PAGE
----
writer: Cullen Bunn / artist: Gabriel Hernandez Walta / Marvel Comics
While it wasn’t really defined in the murkiness of the crossover with AXIS, Magneto seems to be in a new arc now with Eric thinking what’s next. There’s a strong narrative of all the things that Magneto has done that haven’t worked out for him in the long run, and it runs in the background of all the action going on. And there is action a plenty. This book’s strength has been showing the resourcefulness and craftiness of Magneto in the absence of his powers at their peak. But that doesn’t mean you can’t let the leash off the pit bull every once in a while (thanks to some Mutant Growth Hormone).
The narrative is split between the failures of Genosha that haunt Magneto and the reckoning he brings upon the S.H.I.E.L.D. agents many years later in that same location. Magneto’s resolve is strong, his powers are close to what they once were and he is a God among men…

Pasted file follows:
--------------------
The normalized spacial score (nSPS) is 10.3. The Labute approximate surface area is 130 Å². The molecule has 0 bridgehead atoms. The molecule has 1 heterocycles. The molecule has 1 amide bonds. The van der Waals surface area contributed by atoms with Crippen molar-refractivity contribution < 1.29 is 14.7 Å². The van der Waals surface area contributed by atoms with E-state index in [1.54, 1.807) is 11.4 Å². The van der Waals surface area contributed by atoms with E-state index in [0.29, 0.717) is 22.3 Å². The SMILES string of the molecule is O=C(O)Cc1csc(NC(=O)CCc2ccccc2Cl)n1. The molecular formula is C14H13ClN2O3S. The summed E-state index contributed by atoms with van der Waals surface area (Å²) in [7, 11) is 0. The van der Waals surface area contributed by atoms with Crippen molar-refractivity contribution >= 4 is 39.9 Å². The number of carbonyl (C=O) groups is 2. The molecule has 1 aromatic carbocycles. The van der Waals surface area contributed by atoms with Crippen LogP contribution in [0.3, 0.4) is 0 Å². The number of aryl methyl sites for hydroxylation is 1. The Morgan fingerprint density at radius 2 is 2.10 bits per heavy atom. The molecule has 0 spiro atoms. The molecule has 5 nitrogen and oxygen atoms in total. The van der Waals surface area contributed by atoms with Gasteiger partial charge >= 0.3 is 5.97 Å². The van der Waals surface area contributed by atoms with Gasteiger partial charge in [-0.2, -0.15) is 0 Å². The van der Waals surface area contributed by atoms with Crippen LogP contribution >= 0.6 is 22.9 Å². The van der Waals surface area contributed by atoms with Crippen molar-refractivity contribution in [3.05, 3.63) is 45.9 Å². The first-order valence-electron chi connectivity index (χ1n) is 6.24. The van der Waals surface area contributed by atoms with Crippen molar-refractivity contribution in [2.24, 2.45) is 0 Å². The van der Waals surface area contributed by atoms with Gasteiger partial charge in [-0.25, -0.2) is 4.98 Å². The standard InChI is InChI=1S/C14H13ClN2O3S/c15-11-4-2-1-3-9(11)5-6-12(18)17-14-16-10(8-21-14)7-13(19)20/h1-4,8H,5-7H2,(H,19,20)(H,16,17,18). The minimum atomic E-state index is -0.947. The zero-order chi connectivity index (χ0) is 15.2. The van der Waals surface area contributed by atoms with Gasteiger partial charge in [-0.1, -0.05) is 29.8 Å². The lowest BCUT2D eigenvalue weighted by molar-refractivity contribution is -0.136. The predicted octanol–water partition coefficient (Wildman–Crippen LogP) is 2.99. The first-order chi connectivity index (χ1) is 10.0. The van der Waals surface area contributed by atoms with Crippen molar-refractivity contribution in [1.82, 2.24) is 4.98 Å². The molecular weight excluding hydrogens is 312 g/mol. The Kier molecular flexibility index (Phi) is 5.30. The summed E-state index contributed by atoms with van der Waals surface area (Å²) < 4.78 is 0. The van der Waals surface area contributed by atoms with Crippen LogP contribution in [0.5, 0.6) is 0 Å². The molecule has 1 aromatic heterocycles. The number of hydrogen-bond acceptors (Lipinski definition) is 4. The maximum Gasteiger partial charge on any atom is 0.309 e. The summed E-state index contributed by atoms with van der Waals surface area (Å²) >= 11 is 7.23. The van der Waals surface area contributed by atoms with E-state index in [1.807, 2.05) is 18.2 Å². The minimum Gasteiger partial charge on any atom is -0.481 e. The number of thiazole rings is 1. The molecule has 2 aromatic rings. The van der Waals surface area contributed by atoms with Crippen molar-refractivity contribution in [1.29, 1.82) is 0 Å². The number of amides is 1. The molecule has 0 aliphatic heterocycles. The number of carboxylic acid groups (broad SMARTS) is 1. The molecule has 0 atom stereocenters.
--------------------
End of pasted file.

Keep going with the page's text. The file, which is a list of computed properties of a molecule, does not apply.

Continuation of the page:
…which makes the ending a little baffling. Make no mistake, the plot itself makes sense for Magneto to submit because of the options he has available to him moving forward, but it feels a little haphazard to see it happen (by his own choice) when his powers are at their peak again. It didn’t make this month’s issue bad by any means (this is still one of my favorite books out), but it does seem to drive off a cliff more actually hang on to it, waiting for the next issue.
Walta looks right at home on pencils again as the gritty, almost dystopian feel of the book works best for this title. We root for Magneto, but it never looks and feels like it’s going to work out for him in the end, and that is a balance this book needs to stay great.
Magneto enters a new phase with a position he’s not really used to: submission. Still, this issue was good just for showcasing his power and intellect in a combat situation, one that he seldom has an equal in.